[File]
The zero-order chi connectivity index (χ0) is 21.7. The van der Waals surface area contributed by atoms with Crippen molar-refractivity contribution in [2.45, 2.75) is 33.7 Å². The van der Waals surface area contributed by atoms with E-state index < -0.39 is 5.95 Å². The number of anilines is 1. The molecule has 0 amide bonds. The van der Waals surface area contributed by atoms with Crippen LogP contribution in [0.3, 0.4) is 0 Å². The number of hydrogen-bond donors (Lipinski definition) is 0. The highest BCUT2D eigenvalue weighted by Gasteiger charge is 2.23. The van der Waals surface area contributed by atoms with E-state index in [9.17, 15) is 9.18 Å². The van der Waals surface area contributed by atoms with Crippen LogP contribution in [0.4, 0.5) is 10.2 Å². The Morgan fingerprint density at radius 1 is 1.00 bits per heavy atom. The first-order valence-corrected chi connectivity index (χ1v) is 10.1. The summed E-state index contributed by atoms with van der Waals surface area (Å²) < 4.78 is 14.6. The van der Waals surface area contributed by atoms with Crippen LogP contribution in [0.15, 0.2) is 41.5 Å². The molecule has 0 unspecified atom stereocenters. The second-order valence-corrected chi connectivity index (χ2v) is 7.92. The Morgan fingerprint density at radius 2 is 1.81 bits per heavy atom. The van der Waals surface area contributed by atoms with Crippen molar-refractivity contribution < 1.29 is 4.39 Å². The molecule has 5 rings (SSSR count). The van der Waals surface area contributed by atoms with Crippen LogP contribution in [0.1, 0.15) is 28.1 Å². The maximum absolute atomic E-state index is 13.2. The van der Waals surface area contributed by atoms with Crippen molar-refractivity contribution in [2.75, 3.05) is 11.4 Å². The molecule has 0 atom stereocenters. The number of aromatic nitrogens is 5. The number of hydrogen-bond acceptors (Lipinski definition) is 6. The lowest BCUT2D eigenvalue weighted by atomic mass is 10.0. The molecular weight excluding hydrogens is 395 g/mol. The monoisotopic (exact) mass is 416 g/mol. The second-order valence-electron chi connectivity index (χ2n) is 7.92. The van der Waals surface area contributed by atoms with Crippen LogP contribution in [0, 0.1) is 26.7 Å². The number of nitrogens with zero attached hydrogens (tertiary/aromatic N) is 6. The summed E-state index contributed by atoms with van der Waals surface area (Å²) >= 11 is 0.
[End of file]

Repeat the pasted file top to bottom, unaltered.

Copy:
The zero-order chi connectivity index (χ0) is 21.7. The van der Waals surface area contributed by atoms with Crippen molar-refractivity contribution in [2.45, 2.75) is 33.7 Å². The van der Waals surface area contributed by atoms with E-state index < -0.39 is 5.95 Å². The number of anilines is 1. The molecule has 0 amide bonds. The van der Waals surface area contributed by atoms with Crippen LogP contribution in [0.3, 0.4) is 0 Å². The number of hydrogen-bond donors (Lipinski definition) is 0. The highest BCUT2D eigenvalue weighted by Gasteiger charge is 2.23. The van der Waals surface area contributed by atoms with E-state index in [9.17, 15) is 9.18 Å². The van der Waals surface area contributed by atoms with Crippen LogP contribution in [0.4, 0.5) is 10.2 Å². The Morgan fingerprint density at radius 1 is 1.00 bits per heavy atom. The first-order valence-corrected chi connectivity index (χ1v) is 10.1. The summed E-state index contributed by atoms with van der Waals surface area (Å²) < 4.78 is 14.6. The van der Waals surface area contributed by atoms with Crippen LogP contribution in [0.15, 0.2) is 41.5 Å². The molecule has 0 unspecified atom stereocenters. The second-order valence-corrected chi connectivity index (χ2v) is 7.92. The Morgan fingerprint density at radius 2 is 1.81 bits per heavy atom. The van der Waals surface area contributed by atoms with Crippen molar-refractivity contribution < 1.29 is 4.39 Å². The molecule has 5 rings (SSSR count). The van der Waals surface area contributed by atoms with Crippen LogP contribution in [0.1, 0.15) is 28.1 Å². The maximum absolute atomic E-state index is 13.2. The van der Waals surface area contributed by atoms with Crippen molar-refractivity contribution in [2.75, 3.05) is 11.4 Å². The molecule has 0 atom stereocenters. The number of aromatic nitrogens is 5. The number of hydrogen-bond acceptors (Lipinski definition) is 6. The lowest BCUT2D eigenvalue weighted by atomic mass is 10.0. The molecular weight excluding hydrogens is 395 g/mol. The monoisotopic (exact) mass is 416 g/mol. The second-order valence-electron chi connectivity index (χ2n) is 7.92. The van der Waals surface area contributed by atoms with Crippen LogP contribution in [0, 0.1) is 26.7 Å². The number of nitrogens with zero attached hydrogens (tertiary/aromatic N) is 6. The summed E-state index contributed by atoms with van der Waals surface area (Å²) >= 11 is 0.